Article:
Adding Krabbe disease to universal screening is ethically questionable because of the uncertainties, and amounts to enrolling infants in a massive science experiment, said Dr. Lainie Friedman Ross, a pediatrician and associate director of the MacLean Center for Clinical Medical Ethics at the University of Chicago.
"The way it's being introduced against the medical evidence, without considering all the stakeholder voices, and without consent ... is problematic," Ross said. "We're doing research on these kids without parental permission."
Ross said she is troubled that the test identifies children who are at risk for Krabbe but may not develop the disease. And for children who develop early symptoms, there isn't much research to guide the decision on a bone marrow transplant.
"It's a drastic procedure, and we don't actually know whether the benefits outweigh the harms," she said.
Another disease that was added to the screening panel in Missouri and Illinois, Niemann-Pick, has no treatment.
"When you screen populations for a large number of conditions, occasionally you'll find conditions that you might not know that much about," said Dr. Kathy Grange, a clinical geneticist at St. Louis Children's Hospital who advises the state on newborn screenings. "We're just beginning to figure out how to screen for (these rare) diseases and how to deal with the results."
AN OPTION TO INTERVENE
New York started testing babies for Krabbe disease in 2006 following a push from Jim Kelly, former quarterback of the Buffalo Bills whose son Hunter died of the disease.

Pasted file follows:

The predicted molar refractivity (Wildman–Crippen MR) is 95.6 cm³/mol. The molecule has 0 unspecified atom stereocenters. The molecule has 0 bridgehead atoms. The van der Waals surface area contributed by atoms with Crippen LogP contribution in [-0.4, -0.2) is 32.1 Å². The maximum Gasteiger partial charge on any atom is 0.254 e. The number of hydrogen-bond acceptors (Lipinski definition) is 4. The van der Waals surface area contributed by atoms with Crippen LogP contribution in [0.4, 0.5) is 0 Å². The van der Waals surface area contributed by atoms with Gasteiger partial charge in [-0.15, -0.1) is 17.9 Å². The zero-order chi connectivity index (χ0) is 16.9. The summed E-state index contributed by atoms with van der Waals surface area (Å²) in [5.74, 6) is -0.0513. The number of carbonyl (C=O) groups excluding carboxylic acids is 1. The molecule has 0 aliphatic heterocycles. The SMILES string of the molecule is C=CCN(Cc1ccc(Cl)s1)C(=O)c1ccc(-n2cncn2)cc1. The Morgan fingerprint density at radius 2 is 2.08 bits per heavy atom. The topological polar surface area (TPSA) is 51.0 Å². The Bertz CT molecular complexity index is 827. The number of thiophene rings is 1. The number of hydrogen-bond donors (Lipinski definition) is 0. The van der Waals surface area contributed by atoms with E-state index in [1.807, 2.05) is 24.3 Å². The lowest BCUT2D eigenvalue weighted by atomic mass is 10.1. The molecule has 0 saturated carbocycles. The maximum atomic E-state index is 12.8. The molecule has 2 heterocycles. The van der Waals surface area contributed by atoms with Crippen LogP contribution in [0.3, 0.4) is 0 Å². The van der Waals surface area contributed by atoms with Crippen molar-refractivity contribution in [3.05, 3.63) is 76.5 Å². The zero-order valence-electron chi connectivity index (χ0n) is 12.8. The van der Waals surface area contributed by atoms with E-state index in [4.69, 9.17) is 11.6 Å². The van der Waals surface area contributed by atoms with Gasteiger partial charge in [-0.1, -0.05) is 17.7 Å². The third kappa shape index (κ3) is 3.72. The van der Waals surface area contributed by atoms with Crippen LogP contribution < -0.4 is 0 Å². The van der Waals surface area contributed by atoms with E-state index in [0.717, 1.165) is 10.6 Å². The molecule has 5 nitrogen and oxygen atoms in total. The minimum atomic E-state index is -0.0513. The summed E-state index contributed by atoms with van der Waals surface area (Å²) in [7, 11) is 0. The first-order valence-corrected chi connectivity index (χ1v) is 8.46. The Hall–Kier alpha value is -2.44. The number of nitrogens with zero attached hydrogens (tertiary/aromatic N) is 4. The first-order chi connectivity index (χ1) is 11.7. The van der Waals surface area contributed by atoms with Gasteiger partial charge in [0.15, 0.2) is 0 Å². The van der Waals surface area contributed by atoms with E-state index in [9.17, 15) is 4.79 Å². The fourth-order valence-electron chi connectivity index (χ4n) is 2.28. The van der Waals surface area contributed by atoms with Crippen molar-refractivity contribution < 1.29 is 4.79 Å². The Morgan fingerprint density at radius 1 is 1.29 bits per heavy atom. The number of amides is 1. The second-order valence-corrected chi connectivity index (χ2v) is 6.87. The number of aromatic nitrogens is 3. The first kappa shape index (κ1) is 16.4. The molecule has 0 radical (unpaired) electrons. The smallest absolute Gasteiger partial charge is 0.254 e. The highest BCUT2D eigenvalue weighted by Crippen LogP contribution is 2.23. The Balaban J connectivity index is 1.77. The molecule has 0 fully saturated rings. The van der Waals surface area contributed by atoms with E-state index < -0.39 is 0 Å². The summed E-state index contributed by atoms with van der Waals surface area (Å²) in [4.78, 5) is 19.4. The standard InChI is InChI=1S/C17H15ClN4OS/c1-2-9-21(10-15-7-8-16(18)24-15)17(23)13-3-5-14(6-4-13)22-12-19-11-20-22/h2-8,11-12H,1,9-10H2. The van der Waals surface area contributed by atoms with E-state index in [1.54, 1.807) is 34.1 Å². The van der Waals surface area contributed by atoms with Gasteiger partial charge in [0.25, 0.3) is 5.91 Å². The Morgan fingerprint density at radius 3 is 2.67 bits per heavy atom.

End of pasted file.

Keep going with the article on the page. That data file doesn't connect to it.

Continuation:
In the program's first three years, 770,000 infants were tested and two were diagnosed with early-onset Krabbe disease. Both infants received bone marrow transplants in their first month of life, and one died during treatment. The risk of death from the transplant is 10 percent to 15 percent.
Doctors at Duke University have performed bone marrow transplants on about 16 newborns diagnosed with Krabbe disease.
"If you can treat children before they have symptoms, really in the first month of life, one-third of kids can be normal, another one-third can walk with a walker and the last one-third is a group of kids who don't walk and have a lot of motor disease," said Dr. Joanne Kurtzberg of Duke. "All the children treated have normal intelligence. They can read, write and go to school."
The oldest survivors are now teenagers, so the long-term effects of the treatment have not been studied.
Kurtzberg said she favors universal screening despite the imperfections of the testing and treatment.
"With screening you at least have the option to intervene," Kurtzberg said. "Parents who have already experienced the loss of a child to that illness have no second thoughts about treating another child in the family."
Bryan and Carol Cross of St. John advocated for Krabbe screenings after two of their three children were born with the disease. Their oldest, Joshua, was diagnosed when he was 8 months old and died in 1995 at age 2. Their daughter, Laura, was diagnosed before she was born and received a bone marrow transplant at Cardinal Glennon Children's Medical Center when she was 19 days old.
Laura, 13, walked until she was 3 and now uses a wheelchair. She is smart, funny and loves to read and play soccer, Carol Cross said.
Families affected by Krabbe often refer to the 'sacrifice of the first-born," Cross said.
"My son never got the chance at life because there was no testing," she said. "The more that we know, the more we can help them have a healthy, long, successful life. My daughter is thriving and happy and a beautiful part of our family."